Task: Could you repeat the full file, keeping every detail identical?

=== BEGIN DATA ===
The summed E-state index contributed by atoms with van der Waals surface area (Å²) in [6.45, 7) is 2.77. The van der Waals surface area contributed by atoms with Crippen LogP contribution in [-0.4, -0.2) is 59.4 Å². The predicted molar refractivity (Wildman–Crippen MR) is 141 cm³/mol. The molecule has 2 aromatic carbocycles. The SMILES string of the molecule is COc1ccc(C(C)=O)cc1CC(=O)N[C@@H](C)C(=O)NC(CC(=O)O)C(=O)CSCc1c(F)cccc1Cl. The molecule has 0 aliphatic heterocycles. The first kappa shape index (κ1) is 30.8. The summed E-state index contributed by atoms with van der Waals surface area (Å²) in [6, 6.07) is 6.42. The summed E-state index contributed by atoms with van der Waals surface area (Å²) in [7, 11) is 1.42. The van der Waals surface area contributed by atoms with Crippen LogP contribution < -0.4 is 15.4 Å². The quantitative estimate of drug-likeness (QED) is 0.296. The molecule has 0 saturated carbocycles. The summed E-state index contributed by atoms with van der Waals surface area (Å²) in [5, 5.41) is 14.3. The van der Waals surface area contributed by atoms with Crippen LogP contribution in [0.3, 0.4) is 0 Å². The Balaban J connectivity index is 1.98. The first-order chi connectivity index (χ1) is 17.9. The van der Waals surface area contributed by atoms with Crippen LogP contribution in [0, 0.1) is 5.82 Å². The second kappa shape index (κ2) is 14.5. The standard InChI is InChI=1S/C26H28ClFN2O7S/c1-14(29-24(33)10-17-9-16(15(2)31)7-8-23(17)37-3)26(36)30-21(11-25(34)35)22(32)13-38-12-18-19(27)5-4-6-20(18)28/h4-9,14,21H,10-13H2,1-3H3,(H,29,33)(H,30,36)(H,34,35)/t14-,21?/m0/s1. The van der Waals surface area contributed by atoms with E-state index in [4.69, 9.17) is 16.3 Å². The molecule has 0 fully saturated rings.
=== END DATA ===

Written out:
The summed E-state index contributed by atoms with van der Waals surface area (Å²) in [6.45, 7) is 2.77. The van der Waals surface area contributed by atoms with Crippen LogP contribution in [-0.4, -0.2) is 59.4 Å². The predicted molar refractivity (Wildman–Crippen MR) is 141 cm³/mol. The molecule has 2 aromatic carbocycles. The SMILES string of the molecule is COc1ccc(C(C)=O)cc1CC(=O)N[C@@H](C)C(=O)NC(CC(=O)O)C(=O)CSCc1c(F)cccc1Cl. The molecule has 0 aliphatic heterocycles. The first kappa shape index (κ1) is 30.8. The summed E-state index contributed by atoms with van der Waals surface area (Å²) in [6, 6.07) is 6.42. The summed E-state index contributed by atoms with van der Waals surface area (Å²) in [7, 11) is 1.42. The van der Waals surface area contributed by atoms with Crippen LogP contribution < -0.4 is 15.4 Å². The quantitative estimate of drug-likeness (QED) is 0.296. The molecule has 0 saturated carbocycles. The summed E-state index contributed by atoms with van der Waals surface area (Å²) in [5, 5.41) is 14.3. The van der Waals surface area contributed by atoms with Crippen LogP contribution in [0.3, 0.4) is 0 Å². The Balaban J connectivity index is 1.98. The first-order chi connectivity index (χ1) is 17.9. The van der Waals surface area contributed by atoms with Crippen LogP contribution in [0, 0.1) is 5.82 Å². The second kappa shape index (κ2) is 14.5. The standard InChI is InChI=1S/C26H28ClFN2O7S/c1-14(29-24(33)10-17-9-16(15(2)31)7-8-23(17)37-3)26(36)30-21(11-25(34)35)22(32)13-38-12-18-19(27)5-4-6-20(18)28/h4-9,14,21H,10-13H2,1-3H3,(H,29,33)(H,30,36)(H,34,35)/t14-,21?/m0/s1. The van der Waals surface area contributed by atoms with E-state index in [4.69, 9.17) is 16.3 Å². The molecule has 0 fully saturated rings.